Dough movie review: it’s a bit too unleavened

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Dough yellow light

MaryAnn’s quick take…

Its message of interfaith understanding is an undeniably necessary one; too bad it’s delivered with the obvious broad humor of a sitcom Very Special Episode.tweet
I’m “biast” (pro): nothing
I’m “biast” (con): nothing
(what is this about? see my critic’s minifesto)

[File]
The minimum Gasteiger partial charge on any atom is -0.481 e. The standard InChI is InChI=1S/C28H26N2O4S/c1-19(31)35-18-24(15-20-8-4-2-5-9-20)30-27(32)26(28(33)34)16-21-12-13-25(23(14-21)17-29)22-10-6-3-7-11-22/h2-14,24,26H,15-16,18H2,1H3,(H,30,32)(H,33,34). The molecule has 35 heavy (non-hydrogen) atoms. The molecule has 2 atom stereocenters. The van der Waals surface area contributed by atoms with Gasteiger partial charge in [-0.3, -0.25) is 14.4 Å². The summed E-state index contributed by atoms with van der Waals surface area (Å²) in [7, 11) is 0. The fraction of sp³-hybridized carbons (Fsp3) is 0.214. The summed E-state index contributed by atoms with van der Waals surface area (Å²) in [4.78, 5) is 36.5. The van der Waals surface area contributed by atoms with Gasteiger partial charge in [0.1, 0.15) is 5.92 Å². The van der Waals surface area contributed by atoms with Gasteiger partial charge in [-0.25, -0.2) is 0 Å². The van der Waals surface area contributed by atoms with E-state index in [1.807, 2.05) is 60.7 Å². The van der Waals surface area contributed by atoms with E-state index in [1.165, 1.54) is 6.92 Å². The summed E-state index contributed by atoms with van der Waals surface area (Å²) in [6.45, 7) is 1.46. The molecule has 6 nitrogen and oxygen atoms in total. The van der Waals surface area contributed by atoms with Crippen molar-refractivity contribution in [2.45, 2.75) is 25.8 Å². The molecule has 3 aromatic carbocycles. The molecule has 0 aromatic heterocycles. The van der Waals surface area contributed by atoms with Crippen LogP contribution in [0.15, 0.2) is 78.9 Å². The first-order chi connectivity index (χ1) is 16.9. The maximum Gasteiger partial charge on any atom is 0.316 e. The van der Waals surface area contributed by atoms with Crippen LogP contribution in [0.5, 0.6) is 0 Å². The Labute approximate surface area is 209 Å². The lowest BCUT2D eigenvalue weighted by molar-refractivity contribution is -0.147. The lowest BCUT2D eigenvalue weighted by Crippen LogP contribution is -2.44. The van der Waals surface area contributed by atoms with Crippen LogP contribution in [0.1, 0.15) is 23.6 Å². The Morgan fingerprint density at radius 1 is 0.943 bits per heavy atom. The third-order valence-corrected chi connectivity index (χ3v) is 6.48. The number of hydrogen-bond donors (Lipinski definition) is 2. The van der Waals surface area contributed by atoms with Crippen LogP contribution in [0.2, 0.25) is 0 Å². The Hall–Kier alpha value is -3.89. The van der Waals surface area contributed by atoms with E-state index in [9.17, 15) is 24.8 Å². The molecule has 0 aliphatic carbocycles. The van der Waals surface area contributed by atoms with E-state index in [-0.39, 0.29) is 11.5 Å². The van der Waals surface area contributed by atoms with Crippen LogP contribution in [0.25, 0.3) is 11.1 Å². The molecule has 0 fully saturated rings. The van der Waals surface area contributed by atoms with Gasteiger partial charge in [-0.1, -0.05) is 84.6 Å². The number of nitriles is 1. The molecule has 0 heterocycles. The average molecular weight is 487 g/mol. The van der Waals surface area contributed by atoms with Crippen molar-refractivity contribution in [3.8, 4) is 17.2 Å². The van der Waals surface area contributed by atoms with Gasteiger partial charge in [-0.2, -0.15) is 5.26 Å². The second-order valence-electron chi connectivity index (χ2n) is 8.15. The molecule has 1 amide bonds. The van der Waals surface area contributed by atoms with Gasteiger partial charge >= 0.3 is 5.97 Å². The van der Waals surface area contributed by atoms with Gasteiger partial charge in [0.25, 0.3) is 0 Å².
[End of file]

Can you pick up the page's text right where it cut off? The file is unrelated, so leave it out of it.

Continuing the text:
Elderly widower Nat (Jonathan Pryce: The White King) runs a kosher bakery in London’s East End, his decades-old family business the last holdout against a developer (Phil Davis: Mr. Holmes) who wants to turn the whole neighborhood into chain stores. But the bakery is failing, and unless Nat can turn things around, his life’s work is finished. Enter Ayyash (Jerome Holder: Honeytrap), the Sudanese refugee and wannabe pot dealer whom Nat reluctantly hires as an apprentice and assistant (no one else wants the job). Then, one day, hiding his stash in the dough — yeah: dumb — Ayyash accidentally invents pot challah bread, and the bakery takes off as an unlikely new East London hipster spot. The humor is, as you may expect, broad and obvious: Nat’s randy widow landlord (Pauline Collins: Quartet) is hot-to-trot for him; Nat literally rends his garments in a moment of rage. The villain is cheesy. The bigotry to be overcome is of the mildest sort (a lot of you peoples get tossed around). The “unlikely” friendship that develops between Nat and Ayyash is wholly predictable. And yet Dough — which won several audience awards at Jewish film festivals across the US in 2016 — has some nice moments of good-natured interfaith banter,tweet and one lovely sequence intercuts Nat’s and Ayyash’s prayer rituals to demonstrate how alike their religious practices are. This joint UK-Hungary production was shot in large part in Budapest and lacks a real London feeling, and director John Goldschmidt’s experience is mostly in TV, so this often feels like a Very Special Episode of a sitcom.tweet Dough’s message, from newbie screenwriters Jonathan Benson and Jez Freedman, is an undeniably necessary one, so it’s a shame its delivered in such broad strokes and with such a heavy hand.

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